Malaysia is centrally located within the Association of South-East Asian Nations (ASEAN) which consisting of two regions separated by the South China Sea — the Malaysian Peninsula and the states of Sabah and Sarawak on the island of Borneo. Its territory comprises approx. 330,000 sq km, four fifths of which are covered by tropical rainforest make the World Competitiveness Yearbook 2011 Report released by the Institute for Management Development (IMD) continued to rank Malaysia as among the top 5 most competitive nations in the Asia-Pacific region, taking 6th position in the 20 million population category and 2nd position after Taiwan in the GDP per capita less than US$20,000 category.In 2009, the timber sector was the fifth largest export earner for the country and maintains its position as strong driving force within the industry. In 2010 the timber sector contributed to 3,7% of the GDP and 3,2% of the country‘s total merchandise export. The wood and wood products classification can be divided further into 10 subsectors of which 3 are of special importance: Plywood, sawntimber and wooden furniture. The further categories are logs, medium density fiber board (MDF), builder‘s carpentry and joinery (BCJ), mouldings, veneer and other timber.The wood-based industry in Malaysia can be described as large, with almost 5,870 manufacturing establishments with 80-90% of them are regarded as SME (small or medium enterprises).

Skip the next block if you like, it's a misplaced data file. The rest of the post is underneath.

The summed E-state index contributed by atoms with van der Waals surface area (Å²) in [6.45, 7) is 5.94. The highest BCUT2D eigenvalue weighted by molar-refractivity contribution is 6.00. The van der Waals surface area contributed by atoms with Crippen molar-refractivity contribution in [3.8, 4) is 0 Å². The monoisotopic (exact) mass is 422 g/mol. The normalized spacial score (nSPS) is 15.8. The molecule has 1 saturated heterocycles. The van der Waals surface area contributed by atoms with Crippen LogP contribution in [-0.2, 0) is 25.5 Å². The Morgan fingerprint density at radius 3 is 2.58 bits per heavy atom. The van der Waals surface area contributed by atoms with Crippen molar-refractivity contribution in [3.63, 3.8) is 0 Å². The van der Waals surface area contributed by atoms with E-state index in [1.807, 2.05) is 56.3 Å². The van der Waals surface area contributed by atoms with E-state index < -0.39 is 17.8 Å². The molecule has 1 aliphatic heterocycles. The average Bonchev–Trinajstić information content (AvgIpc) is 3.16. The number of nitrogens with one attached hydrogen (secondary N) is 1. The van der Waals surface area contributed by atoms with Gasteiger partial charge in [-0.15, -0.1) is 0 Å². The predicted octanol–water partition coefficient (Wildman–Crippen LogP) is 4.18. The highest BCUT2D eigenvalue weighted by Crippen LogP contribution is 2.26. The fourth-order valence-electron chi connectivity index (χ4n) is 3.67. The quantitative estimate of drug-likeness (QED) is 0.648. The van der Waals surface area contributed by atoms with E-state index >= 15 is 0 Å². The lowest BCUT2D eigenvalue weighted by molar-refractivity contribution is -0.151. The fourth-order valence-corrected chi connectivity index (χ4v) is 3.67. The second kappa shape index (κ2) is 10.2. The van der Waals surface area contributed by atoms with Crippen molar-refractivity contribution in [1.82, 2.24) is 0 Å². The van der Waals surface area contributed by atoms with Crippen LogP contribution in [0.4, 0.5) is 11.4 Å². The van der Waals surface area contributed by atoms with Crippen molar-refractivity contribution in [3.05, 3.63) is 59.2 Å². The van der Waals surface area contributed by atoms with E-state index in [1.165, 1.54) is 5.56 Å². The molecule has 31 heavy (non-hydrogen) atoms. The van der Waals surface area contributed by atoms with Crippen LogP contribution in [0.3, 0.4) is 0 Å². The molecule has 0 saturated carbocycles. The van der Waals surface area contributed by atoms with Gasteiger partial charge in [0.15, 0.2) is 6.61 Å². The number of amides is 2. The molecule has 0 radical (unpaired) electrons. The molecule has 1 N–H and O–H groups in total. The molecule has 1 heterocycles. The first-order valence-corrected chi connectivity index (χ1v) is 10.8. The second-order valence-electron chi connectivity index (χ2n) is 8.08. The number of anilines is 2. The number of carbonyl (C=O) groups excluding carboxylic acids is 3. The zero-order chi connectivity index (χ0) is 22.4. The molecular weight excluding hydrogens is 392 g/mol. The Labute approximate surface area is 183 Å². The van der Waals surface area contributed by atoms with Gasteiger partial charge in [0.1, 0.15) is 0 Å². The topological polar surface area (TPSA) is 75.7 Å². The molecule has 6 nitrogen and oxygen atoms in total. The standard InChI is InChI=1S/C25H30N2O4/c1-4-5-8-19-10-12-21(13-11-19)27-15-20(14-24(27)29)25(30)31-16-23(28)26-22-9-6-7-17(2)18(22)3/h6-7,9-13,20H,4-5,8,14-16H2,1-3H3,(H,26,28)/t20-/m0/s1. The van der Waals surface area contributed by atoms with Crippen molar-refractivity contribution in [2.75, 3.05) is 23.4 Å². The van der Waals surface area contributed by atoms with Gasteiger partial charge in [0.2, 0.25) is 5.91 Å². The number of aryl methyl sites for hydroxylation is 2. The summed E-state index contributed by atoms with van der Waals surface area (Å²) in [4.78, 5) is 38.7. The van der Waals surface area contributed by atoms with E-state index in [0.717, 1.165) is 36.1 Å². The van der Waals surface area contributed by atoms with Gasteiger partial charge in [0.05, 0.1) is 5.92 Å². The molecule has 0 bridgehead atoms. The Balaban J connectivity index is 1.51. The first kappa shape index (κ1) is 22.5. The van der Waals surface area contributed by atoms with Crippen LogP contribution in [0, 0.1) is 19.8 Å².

Today, more than 1200 sawmill mills cover a capacity of 9.5 million cubic meters per year and have a workforce of 5,500 employers. However, the timber industry normally generate a big amounts of sawdust which generally looks not useful and always dumped at the land field without people realizing the value of it. These unused materials are usually applied as a fuel source or for the production of plywoods. Due to the high availability and low cost of the sawdust, it can be more versatile and valuable by processing the sawdust into pellets which are more environmental friendly. Pellets are the best alternative method for heating besides using oil and natural gas. They are safe, easy to use and environmental friendly.The most commonly used feedstock for producing pellets comes from sawdust. Currently in Malaysia, many small pellet producers produce 1,000-3,000 tonnes of wood pellets on a monthly basis using sawdust as feedstock.There are only around 10 active pellet producers, which export to Korea, Japan, Europe and China which create a potential to invest in the industries.